Will the Case of Billy Caldwell Set a New Precedent for Medical Cannabis in the UK?

According to a story from uk.news.yahoo.com, when Billy Caldwell, age 12, and his mother returned from traveling to Canada, the Home Office initially confiscated a substance that had been the entire purpose of their trip: cannabis oil.
They had obtained the oil because Billy has an extreme form of epilepsy that could inflict almost 100 seizures per day at its worst.

There is a steadily accumulating record of evidence that indicates that cannabis oil could have legitimate medical uses. For Billy, the oil sharply cuts down the number of devastating seizures that he experiences. Billy’s story gained wide media attention in the country and the public seemed to be almost universally in support of Billy and his family. Eventually, the home office returned the cannabis oil back to the Caldwells.

The UK’s current position is that anything that contains THC is considered illegal in the country. However, the fact that the Home Office returned the oil has created something of a gray area that should allow citizens to begin to cast doubt on the legitimacy of the government’s current position.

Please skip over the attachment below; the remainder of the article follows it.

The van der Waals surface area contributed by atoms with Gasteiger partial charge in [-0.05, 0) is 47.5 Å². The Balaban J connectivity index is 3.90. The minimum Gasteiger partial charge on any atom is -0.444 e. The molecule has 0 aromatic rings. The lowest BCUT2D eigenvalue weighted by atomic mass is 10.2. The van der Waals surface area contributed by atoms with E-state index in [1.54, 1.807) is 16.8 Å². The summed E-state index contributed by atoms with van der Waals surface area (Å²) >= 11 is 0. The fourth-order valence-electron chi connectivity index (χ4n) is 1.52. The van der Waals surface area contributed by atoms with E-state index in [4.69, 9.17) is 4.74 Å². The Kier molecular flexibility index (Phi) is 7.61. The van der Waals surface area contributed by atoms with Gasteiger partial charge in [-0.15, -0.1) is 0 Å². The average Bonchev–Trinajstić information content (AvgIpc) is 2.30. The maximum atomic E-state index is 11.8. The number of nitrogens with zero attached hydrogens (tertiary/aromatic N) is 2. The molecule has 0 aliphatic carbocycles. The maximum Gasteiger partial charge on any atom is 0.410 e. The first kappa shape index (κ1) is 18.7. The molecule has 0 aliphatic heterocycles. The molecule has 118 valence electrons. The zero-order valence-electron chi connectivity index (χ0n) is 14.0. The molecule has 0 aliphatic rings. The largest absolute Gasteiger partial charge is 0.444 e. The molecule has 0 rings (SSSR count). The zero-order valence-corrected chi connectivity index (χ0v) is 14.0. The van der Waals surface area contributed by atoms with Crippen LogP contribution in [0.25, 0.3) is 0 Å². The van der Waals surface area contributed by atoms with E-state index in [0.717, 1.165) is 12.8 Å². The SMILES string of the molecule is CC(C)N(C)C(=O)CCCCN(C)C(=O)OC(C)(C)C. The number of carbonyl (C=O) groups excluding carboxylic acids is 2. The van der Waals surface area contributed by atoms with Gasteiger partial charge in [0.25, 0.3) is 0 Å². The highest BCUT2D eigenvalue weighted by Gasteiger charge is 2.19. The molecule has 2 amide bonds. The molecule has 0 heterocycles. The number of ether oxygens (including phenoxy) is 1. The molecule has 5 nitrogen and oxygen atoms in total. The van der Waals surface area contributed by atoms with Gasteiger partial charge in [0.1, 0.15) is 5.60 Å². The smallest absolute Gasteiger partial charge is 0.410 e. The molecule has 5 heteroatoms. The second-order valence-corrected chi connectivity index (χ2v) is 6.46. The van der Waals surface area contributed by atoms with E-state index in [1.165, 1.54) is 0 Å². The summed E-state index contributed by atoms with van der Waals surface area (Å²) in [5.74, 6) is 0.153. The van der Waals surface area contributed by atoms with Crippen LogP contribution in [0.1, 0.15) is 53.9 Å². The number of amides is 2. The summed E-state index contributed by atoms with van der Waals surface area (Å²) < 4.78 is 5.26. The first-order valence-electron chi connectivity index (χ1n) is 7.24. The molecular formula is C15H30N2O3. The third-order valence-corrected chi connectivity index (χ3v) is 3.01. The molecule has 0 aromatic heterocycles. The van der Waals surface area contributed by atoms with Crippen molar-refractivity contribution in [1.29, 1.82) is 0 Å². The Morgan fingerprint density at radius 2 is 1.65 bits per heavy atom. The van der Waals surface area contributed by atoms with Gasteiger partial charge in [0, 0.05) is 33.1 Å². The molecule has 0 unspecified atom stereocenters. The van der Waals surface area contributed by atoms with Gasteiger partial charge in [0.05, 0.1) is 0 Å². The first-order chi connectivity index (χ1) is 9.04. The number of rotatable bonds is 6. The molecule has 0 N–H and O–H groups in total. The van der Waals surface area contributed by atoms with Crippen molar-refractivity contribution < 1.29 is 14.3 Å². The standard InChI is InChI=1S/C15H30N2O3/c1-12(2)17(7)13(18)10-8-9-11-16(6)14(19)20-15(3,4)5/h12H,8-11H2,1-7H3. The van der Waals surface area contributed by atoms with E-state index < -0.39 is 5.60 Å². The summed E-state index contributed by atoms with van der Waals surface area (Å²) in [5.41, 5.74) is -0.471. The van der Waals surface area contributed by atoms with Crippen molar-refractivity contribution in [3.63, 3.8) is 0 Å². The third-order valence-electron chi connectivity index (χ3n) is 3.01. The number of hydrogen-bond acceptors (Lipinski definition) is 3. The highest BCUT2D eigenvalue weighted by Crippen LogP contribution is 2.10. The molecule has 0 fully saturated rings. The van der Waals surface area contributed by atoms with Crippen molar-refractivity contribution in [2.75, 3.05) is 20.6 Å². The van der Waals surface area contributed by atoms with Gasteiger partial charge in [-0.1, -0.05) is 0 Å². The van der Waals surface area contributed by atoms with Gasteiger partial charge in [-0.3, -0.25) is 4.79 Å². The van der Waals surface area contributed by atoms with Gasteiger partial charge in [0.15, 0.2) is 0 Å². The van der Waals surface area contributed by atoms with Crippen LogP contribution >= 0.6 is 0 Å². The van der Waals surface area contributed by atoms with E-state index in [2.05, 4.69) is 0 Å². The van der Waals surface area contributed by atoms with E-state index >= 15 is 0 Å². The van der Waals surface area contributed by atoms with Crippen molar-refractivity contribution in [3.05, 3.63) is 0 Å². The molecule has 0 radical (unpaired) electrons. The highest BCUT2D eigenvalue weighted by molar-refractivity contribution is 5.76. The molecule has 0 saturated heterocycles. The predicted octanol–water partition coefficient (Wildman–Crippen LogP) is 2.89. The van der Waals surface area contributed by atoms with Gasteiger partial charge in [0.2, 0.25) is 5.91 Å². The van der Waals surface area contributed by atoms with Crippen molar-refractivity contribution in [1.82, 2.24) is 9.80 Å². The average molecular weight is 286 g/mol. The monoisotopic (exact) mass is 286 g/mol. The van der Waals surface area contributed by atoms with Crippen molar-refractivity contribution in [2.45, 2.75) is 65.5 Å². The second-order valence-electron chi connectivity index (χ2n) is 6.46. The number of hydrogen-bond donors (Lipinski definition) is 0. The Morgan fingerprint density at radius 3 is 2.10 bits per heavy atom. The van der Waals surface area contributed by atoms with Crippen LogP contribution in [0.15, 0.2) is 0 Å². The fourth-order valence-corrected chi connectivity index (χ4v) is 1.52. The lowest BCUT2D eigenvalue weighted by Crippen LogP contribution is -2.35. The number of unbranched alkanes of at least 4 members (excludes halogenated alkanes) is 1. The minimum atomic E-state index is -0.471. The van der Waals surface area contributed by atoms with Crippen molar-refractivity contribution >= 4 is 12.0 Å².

Charlotte, Billy’s mother, used her time on the news to advocate for her son and to call for cannabis legalization for others suffering from similar diseases. With that said, there is evidence to suggest that cannabis could have medical benefits in a diverse array of other diseases; since the government was willing to make an exception for Billy, the current law seems less and less tenable.

Studies have shown that cannabis can help improve appetite and reduce nausea in patients that are undergoing chemotherapy treatment. One cannabis based drug, called Sativex, is already legal in the UK and can help treat muscle spasms. There is also evidence to suggest that cannabis can help multiple sclerosis patients.

Billy’s story also caused some politicians to come out of the woodwork to condemn the current situation. Dan Poulter, who is a Tory MP and the former health minister, said that the entire situation was “ridiculous.” MP Crispin Blunt also echoed the sentiments of Mr. Poulter.

Many hope that this case will spark action as the UK reevaluates potential risks and benefits of cannabis-based medicines.

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